The source that has been most influential to me on corporatization is Life Inc.: How the World Became a Corporation and How to Take it Back by Douglas Rushkoff. (To be completely accurate, I listened to it as an audiobook.) It was one of the most amazing books that I've read in quite some time. In it, Rushkoff gives a history of the corporation and how it has insinuated itself, not just into commercial transactions, but our assumptions about how we should live and our relations with each other. By doing so, the book sheds new light on why I always feel like I have to resist being put into the neat containers. I always thought this was social-cultural pressure. Well, it is, but the root cause of this configuration of social-cultural pressure is corporatization.

A series of videos by Annie Leonard called "The Story of Stuff" has been a lot of fun to watch. It's a series of short videos featuring Leonard narrating animated stick figures that is both educational and entertaining. It's the latest installment in the series takes on "The Story of Citizens United vs. FEC," the case where the US Supreme Court rule that corporations could spend as much as the wanted in political advertising.

Add to this some articles on the psychopathic tendencies of corporations and a presentation by Lawrence Lessig on the need for citizens to take democracy back from corporations. If it was just one essay or video, I'd be less persuaded, but I am seeing a preponderance of evidence. 

The solutions to corporatization typically involve fostering local person-to-person relationships, different arrangements for commerce, activism, and activism. We can resist at a personal level by buying less or choosing to buy more ethically. We can also scale up our resistance by supporting an Tenth Amendment to the US Constitution, stating that corporations are not persons. Resourceful people all around us are coming up with creative solutions.

I'll be interested in hearing your feedback from the experiment-- what's good, what's bad, what to keep, what to throw away.

Why does tourist attraction == gift shop? Hint: Corporations think human being == wallet

Old Faithful Village Shop in Yellowstone National Park
by TGIGreeny on Flickr CC-AA-NC-SA
The weirdest place that I saw a gift shop was at a trail head near Banff in the Canadian Rockies. I'm out there for a invigorating walk and I'm supposed to buy something to commemorate it? Whatever happened to just having a good time and creating fond memories?

There are other tourist attractions, such as Granville Island in Vancouver or Pier 21 in Halifax, that consist almost entire of shops and restaurants. Occasionally, you can exchange money for an experience, such as a midway ride or a game of chance. But there's nothing to do there that doesn't involve money. This raises the figure of a tourist as consisting of a wallet, a stomach, and an empty bag. What happened to enjoying the scenery? Or activities that don't involve money, such as walking or building sand castles? The obvious answer is there's no profit in this, so no one is going to organize the space to promote such activities. Consequently, spending money becomes that only way to fully experience a location that has historical significance.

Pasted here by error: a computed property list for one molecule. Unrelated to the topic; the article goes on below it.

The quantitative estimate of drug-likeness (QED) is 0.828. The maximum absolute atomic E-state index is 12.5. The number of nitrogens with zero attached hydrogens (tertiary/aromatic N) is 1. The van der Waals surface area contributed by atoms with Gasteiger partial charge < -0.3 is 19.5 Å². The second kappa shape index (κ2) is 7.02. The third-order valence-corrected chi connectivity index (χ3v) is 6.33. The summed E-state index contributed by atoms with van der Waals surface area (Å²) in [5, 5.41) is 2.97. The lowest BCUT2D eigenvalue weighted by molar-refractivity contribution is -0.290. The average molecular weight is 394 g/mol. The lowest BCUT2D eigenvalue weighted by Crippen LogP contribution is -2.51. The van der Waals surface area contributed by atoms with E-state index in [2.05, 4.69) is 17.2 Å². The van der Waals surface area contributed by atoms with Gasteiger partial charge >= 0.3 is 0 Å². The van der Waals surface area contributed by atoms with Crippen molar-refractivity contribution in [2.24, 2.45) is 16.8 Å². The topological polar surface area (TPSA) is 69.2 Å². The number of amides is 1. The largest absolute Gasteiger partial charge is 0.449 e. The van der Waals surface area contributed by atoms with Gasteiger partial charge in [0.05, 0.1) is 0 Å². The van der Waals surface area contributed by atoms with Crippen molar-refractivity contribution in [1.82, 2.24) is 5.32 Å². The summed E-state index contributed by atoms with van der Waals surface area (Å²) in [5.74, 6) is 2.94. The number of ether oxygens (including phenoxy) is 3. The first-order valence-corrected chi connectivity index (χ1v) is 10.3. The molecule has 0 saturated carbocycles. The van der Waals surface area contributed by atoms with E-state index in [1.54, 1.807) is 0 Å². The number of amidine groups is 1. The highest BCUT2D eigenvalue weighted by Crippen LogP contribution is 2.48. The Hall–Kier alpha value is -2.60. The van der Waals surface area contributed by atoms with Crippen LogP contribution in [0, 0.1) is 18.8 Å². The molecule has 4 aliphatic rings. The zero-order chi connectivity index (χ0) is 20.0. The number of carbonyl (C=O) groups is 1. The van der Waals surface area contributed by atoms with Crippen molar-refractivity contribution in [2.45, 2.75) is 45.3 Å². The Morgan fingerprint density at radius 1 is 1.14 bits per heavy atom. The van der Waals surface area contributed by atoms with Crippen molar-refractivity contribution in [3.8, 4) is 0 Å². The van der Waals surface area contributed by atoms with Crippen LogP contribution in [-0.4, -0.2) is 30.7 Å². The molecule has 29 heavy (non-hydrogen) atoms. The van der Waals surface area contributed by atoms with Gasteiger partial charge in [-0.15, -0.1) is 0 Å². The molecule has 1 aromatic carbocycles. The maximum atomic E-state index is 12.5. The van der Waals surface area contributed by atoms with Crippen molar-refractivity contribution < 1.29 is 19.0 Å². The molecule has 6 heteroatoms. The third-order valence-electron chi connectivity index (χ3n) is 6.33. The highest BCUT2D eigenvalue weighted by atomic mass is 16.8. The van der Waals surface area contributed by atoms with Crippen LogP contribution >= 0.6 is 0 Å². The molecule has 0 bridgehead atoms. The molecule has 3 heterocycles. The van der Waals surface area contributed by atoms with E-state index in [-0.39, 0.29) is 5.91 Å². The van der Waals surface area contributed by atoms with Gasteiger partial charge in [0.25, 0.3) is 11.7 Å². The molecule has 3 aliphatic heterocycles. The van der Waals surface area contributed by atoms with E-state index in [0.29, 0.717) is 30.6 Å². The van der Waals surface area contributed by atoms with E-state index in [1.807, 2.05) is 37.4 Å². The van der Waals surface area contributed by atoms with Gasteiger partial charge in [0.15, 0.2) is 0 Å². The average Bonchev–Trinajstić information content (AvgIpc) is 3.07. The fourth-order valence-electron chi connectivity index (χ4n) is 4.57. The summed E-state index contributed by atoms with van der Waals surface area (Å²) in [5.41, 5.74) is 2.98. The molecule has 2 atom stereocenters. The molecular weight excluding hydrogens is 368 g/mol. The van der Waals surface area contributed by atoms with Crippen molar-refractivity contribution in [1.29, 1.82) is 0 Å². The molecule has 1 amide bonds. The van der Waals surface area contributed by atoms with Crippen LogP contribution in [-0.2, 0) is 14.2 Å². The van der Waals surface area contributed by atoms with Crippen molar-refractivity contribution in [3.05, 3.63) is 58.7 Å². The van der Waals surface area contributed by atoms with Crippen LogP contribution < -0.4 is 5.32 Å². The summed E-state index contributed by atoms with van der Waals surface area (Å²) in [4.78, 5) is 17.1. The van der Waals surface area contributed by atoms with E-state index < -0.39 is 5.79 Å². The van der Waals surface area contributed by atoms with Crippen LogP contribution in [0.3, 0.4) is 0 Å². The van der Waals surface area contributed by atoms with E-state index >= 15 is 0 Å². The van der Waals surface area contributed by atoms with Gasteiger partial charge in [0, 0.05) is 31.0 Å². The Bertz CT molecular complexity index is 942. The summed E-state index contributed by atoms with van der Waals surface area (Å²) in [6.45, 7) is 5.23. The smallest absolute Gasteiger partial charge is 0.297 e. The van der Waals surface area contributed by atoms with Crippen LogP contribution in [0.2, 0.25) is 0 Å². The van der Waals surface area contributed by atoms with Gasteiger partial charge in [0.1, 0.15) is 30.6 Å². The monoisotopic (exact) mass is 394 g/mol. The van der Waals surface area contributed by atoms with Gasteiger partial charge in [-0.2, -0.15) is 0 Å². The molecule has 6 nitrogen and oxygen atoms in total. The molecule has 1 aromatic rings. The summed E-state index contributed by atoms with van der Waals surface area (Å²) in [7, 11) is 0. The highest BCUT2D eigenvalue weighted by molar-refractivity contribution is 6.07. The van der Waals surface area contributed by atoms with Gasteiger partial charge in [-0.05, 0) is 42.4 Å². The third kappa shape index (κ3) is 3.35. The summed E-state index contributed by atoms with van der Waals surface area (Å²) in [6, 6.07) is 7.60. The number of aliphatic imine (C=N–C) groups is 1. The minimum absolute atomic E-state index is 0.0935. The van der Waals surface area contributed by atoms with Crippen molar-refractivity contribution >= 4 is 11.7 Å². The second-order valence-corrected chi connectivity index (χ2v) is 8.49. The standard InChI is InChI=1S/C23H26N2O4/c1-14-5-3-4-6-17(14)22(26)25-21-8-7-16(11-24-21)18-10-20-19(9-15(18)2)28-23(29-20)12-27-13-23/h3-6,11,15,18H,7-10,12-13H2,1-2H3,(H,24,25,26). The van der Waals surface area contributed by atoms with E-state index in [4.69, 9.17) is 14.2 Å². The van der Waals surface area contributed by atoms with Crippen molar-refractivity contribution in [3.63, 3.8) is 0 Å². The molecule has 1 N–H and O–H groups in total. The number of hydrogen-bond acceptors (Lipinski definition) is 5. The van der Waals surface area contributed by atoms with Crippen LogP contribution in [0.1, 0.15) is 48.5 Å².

garryknight on Flickr CC-A

Why does a gift shop as a category of store even exist?

Think about it. A gift shop is a store where you buy gifts. What kinds of things constitute gifts? Not things that you need, like groceries, or even things that you would keep for yourself. So, this is an entire store full of things that have no purpose other than to be given away. It used to be that gifts were meaningful and infrequent, because we had less expendable income and knick-knacks from China were not a dime a dozen. What happened to choosing a gift by thinking about the person what s/he might need? Instead, the choice is made by browsing thousands of random items and deciding which one would be most suitable for a distant cousin whom you never talk to outside of family gatherings. Tese so-called gifts are really things that have taken on emotional meaning far beyond their due proportion. This proliferation of stuff has led to an entire industry of organizers, books on de-cluttering, and television shows about hoarding. Not to mention, this habit of acquisition is not good for the planet.

So, how to resist gift shops? 

Resist by exercising other aspects of being human, not just a cost center, customer, or other kind of economic unit. Let me illustrate by way of a story.